School leaders respond to new plans for Advanced British Standard

As the Advanced British Standard (ABS) qualification consultation closes, school leaders have responded to the government’s proposal for a new Baccalaureate-style qualification framework.

Opened in December 2023, the government said the consultation was for feedback on the ABS, which was ‘designed’ to ‘address issues’ in the current education system, which ‘limits the breadth of young people’s education and prevents full parity between technical and academic routes’.

The government said the ABS will:

  • Merge A-levels and T-levels
  • Increase the number of taught hours for all students
  • Require students to study maths and English to the age of 18
  • increase the average number of subjects students take post 16 and introducing ‘major’ and ‘minor’ subjects
  • Have a clear offer for all students

As the consultation closed yesterday, school leaders offered their perspective on the proposal.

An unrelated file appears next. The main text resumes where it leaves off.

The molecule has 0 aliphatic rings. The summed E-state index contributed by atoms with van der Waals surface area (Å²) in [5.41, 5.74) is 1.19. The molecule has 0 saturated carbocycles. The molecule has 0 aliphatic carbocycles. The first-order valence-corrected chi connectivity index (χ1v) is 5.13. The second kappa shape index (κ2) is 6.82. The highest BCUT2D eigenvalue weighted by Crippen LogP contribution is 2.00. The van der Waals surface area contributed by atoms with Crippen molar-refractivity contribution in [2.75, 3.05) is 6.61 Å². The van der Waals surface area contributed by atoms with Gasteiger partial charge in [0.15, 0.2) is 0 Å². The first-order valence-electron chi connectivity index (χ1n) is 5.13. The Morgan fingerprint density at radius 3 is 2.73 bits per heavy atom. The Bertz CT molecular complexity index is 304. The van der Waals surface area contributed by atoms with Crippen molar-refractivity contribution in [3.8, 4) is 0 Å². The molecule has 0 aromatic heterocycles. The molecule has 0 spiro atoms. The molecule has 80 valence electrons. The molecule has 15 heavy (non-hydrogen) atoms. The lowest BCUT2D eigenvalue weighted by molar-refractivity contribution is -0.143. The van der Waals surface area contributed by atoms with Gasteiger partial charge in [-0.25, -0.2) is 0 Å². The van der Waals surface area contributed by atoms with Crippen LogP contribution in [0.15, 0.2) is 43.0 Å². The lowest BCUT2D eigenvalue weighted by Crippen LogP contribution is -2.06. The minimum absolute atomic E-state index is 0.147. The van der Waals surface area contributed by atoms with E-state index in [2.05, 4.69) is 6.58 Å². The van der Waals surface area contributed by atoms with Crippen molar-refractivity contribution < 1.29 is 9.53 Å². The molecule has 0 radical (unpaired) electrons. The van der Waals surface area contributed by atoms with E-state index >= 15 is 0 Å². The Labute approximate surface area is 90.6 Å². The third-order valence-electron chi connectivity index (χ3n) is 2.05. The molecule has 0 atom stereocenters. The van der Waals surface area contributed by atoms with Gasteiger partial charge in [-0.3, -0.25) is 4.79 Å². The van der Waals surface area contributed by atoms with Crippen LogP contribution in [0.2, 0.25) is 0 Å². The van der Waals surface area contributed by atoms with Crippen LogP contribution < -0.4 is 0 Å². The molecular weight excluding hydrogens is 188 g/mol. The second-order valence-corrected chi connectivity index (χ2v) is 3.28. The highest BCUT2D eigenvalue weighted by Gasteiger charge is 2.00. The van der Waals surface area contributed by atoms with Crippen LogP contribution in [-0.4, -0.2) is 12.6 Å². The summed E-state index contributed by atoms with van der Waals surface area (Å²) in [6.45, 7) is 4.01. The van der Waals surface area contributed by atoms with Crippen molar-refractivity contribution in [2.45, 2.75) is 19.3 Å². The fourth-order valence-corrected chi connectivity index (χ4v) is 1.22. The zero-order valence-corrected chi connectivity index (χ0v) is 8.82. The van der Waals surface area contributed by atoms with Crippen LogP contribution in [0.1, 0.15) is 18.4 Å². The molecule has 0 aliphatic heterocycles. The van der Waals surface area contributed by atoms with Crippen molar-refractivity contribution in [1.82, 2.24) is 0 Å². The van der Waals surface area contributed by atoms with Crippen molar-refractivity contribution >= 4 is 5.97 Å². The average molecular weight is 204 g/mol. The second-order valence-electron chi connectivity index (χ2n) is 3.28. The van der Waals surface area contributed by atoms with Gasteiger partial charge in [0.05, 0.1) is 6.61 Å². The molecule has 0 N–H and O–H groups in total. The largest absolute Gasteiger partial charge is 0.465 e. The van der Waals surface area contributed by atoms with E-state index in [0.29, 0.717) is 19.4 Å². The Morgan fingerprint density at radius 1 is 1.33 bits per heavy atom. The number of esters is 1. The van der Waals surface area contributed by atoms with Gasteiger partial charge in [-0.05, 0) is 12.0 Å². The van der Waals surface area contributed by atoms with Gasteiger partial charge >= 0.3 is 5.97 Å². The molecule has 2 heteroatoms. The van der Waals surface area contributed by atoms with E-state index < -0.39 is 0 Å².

Paul Whiteman, general secretary of school leaders’ union, NAHT, commented on the qualification.

He stated: “While we support the aims of broadening the post-16 curriculum and achieving parity between technical and academic qualifications, we are concerned that these proposals do neither.

“This unimaginative qualification repackages A-levels and T-levels together but still forces students down one route or the other at the outset and is unlikely to help them fulfil their potential and prepare for adulthood.

“It’s vital the government listens to the concerns of the profession and reviews these proposals if it is serious about developing a system which truly puts the needs of students front and centre.”

The Association of School and College Leaders (ASCL) labelled the approach the government has taken with the ABS as ‘fundamentally flawed.

Kevin Gilmartin, Post-16 specialist at the ASCL, said: “Right now the post-16 sector needs resources, namely investment in teachers, buildings and level of per-student funding, much more urgently than it needs further reform.

“T-levels still need time to bed in and yet the government’s present Level 3 reforms to defund many BTECs and other similar qualifications – which are taken by many thousands of young people – are continuing apace.

“This risks removing a proven and popular pathway for young people, destablising the post-16 system, and causing uncertainty and concern in schools and colleges across the country. The proposal for the ABS – which would replace A-levels and T-levels in 10 years’ time – only adds to this uncertainty.”

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